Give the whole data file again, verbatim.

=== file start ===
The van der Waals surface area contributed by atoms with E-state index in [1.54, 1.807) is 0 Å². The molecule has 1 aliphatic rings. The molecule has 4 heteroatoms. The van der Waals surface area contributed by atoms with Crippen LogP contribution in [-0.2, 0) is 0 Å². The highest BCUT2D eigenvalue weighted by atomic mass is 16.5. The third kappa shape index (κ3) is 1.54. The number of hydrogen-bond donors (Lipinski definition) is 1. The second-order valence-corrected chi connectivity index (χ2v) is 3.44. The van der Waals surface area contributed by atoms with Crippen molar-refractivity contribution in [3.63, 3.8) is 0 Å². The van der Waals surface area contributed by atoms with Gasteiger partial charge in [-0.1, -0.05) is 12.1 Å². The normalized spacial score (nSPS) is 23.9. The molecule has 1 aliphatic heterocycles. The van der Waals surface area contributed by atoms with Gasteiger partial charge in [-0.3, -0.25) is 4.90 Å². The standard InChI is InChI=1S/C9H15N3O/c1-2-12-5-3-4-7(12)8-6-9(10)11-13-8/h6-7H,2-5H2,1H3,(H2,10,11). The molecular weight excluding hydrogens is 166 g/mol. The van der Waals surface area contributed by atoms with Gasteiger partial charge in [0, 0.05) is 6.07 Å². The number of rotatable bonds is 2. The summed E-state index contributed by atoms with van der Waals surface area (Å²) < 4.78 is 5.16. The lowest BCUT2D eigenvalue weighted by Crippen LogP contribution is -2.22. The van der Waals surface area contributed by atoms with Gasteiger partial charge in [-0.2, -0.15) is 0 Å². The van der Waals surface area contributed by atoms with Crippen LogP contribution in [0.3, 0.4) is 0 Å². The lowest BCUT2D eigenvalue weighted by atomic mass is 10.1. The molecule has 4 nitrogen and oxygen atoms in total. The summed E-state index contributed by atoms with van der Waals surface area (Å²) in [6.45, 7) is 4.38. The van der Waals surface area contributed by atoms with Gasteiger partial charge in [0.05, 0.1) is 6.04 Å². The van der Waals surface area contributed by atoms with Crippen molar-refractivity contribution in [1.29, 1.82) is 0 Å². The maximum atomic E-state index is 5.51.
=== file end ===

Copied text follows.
The van der Waals surface area contributed by atoms with E-state index in [1.54, 1.807) is 0 Å². The molecule has 1 aliphatic rings. The molecule has 4 heteroatoms. The van der Waals surface area contributed by atoms with Crippen LogP contribution in [-0.2, 0) is 0 Å². The highest BCUT2D eigenvalue weighted by atomic mass is 16.5. The third kappa shape index (κ3) is 1.54. The number of hydrogen-bond donors (Lipinski definition) is 1. The second-order valence-corrected chi connectivity index (χ2v) is 3.44. The van der Waals surface area contributed by atoms with Crippen molar-refractivity contribution in [3.63, 3.8) is 0 Å². The van der Waals surface area contributed by atoms with Gasteiger partial charge in [-0.1, -0.05) is 12.1 Å². The normalized spacial score (nSPS) is 23.9. The molecule has 1 aliphatic heterocycles. The van der Waals surface area contributed by atoms with Gasteiger partial charge in [-0.3, -0.25) is 4.90 Å². The standard InChI is InChI=1S/C9H15N3O/c1-2-12-5-3-4-7(12)8-6-9(10)11-13-8/h6-7H,2-5H2,1H3,(H2,10,11). The molecular weight excluding hydrogens is 166 g/mol. The van der Waals surface area contributed by atoms with Gasteiger partial charge in [0, 0.05) is 6.07 Å². The number of rotatable bonds is 2. The summed E-state index contributed by atoms with van der Waals surface area (Å²) < 4.78 is 5.16. The lowest BCUT2D eigenvalue weighted by Crippen LogP contribution is -2.22. The van der Waals surface area contributed by atoms with Gasteiger partial charge in [-0.2, -0.15) is 0 Å². The van der Waals surface area contributed by atoms with Crippen LogP contribution in [0.3, 0.4) is 0 Å². The lowest BCUT2D eigenvalue weighted by atomic mass is 10.1. The molecule has 4 nitrogen and oxygen atoms in total. The summed E-state index contributed by atoms with van der Waals surface area (Å²) in [6.45, 7) is 4.38. The van der Waals surface area contributed by atoms with Gasteiger partial charge in [0.05, 0.1) is 6.04 Å². The van der Waals surface area contributed by atoms with Crippen molar-refractivity contribution in [1.29, 1.82) is 0 Å². The maximum atomic E-state index is 5.51.